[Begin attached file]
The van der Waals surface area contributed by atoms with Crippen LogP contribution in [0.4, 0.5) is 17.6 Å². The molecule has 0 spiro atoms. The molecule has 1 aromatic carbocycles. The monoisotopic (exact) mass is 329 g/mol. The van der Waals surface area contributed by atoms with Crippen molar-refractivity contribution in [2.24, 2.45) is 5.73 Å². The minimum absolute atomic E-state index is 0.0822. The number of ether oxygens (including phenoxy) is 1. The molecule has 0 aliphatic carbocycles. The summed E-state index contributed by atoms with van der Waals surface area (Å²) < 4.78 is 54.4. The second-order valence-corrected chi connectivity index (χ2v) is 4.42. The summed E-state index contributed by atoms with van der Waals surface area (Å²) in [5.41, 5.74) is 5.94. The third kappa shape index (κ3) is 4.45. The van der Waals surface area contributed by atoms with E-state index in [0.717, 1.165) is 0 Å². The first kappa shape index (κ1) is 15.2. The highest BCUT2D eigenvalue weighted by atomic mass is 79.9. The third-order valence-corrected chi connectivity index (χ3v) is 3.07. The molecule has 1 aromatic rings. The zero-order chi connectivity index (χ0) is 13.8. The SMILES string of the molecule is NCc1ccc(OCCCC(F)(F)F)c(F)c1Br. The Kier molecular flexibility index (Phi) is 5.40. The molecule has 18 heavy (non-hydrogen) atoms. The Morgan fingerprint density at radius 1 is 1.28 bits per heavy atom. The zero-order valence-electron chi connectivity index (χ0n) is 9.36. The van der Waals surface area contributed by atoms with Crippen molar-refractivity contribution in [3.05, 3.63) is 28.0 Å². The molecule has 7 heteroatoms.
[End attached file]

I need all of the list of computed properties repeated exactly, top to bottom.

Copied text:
The van der Waals surface area contributed by atoms with Crippen LogP contribution in [0.4, 0.5) is 17.6 Å². The molecule has 0 spiro atoms. The molecule has 1 aromatic carbocycles. The monoisotopic (exact) mass is 329 g/mol. The van der Waals surface area contributed by atoms with Crippen molar-refractivity contribution in [2.24, 2.45) is 5.73 Å². The minimum absolute atomic E-state index is 0.0822. The number of ether oxygens (including phenoxy) is 1. The molecule has 0 aliphatic carbocycles. The summed E-state index contributed by atoms with van der Waals surface area (Å²) < 4.78 is 54.4. The second-order valence-corrected chi connectivity index (χ2v) is 4.42. The summed E-state index contributed by atoms with van der Waals surface area (Å²) in [5.41, 5.74) is 5.94. The third kappa shape index (κ3) is 4.45. The van der Waals surface area contributed by atoms with E-state index in [0.717, 1.165) is 0 Å². The first kappa shape index (κ1) is 15.2. The highest BCUT2D eigenvalue weighted by atomic mass is 79.9. The third-order valence-corrected chi connectivity index (χ3v) is 3.07. The molecule has 1 aromatic rings. The zero-order chi connectivity index (χ0) is 13.8. The SMILES string of the molecule is NCc1ccc(OCCCC(F)(F)F)c(F)c1Br. The Kier molecular flexibility index (Phi) is 5.40. The molecule has 18 heavy (non-hydrogen) atoms. The Morgan fingerprint density at radius 1 is 1.28 bits per heavy atom. The zero-order valence-electron chi connectivity index (χ0n) is 9.36. The van der Waals surface area contributed by atoms with Crippen molar-refractivity contribution in [3.05, 3.63) is 28.0 Å². The molecule has 7 heteroatoms.